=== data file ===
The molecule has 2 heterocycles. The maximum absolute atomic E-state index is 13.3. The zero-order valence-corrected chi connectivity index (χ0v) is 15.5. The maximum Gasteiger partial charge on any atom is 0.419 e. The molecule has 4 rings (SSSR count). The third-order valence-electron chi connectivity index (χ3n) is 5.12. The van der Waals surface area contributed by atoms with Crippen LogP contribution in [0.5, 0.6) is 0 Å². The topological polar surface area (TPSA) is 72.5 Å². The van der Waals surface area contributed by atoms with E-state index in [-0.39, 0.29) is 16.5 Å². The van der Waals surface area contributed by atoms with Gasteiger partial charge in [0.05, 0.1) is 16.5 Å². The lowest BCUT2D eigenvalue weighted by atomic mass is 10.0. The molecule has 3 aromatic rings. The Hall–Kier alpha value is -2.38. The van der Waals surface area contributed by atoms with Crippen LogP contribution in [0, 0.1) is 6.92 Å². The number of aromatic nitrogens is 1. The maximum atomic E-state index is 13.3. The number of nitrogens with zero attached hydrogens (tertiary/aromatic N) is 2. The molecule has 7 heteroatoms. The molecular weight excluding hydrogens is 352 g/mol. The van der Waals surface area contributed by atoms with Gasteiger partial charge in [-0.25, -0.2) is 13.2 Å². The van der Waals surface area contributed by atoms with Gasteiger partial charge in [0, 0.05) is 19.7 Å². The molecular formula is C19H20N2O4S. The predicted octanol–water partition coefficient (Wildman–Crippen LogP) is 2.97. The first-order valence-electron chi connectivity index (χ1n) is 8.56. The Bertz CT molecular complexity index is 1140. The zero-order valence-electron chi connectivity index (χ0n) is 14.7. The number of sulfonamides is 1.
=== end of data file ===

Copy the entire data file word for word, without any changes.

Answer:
The molecule has 2 heterocycles. The maximum absolute atomic E-state index is 13.3. The zero-order valence-corrected chi connectivity index (χ0v) is 15.5. The maximum Gasteiger partial charge on any atom is 0.419 e. The molecule has 4 rings (SSSR count). The third-order valence-electron chi connectivity index (χ3n) is 5.12. The van der Waals surface area contributed by atoms with Crippen LogP contribution in [0.5, 0.6) is 0 Å². The topological polar surface area (TPSA) is 72.5 Å². The van der Waals surface area contributed by atoms with E-state index in [-0.39, 0.29) is 16.5 Å². The van der Waals surface area contributed by atoms with Gasteiger partial charge in [0.05, 0.1) is 16.5 Å². The lowest BCUT2D eigenvalue weighted by atomic mass is 10.0. The molecule has 3 aromatic rings. The Hall–Kier alpha value is -2.38. The van der Waals surface area contributed by atoms with Crippen LogP contribution in [0, 0.1) is 6.92 Å². The number of aromatic nitrogens is 1. The maximum atomic E-state index is 13.3. The number of nitrogens with zero attached hydrogens (tertiary/aromatic N) is 2. The molecule has 7 heteroatoms. The molecular weight excluding hydrogens is 352 g/mol. The van der Waals surface area contributed by atoms with Gasteiger partial charge in [-0.25, -0.2) is 13.2 Å². The van der Waals surface area contributed by atoms with Gasteiger partial charge in [0, 0.05) is 19.7 Å². The molecular formula is C19H20N2O4S. The predicted octanol–water partition coefficient (Wildman–Crippen LogP) is 2.97. The first-order valence-electron chi connectivity index (χ1n) is 8.56. The Bertz CT molecular complexity index is 1140. The zero-order valence-electron chi connectivity index (χ0n) is 14.7. The number of sulfonamides is 1.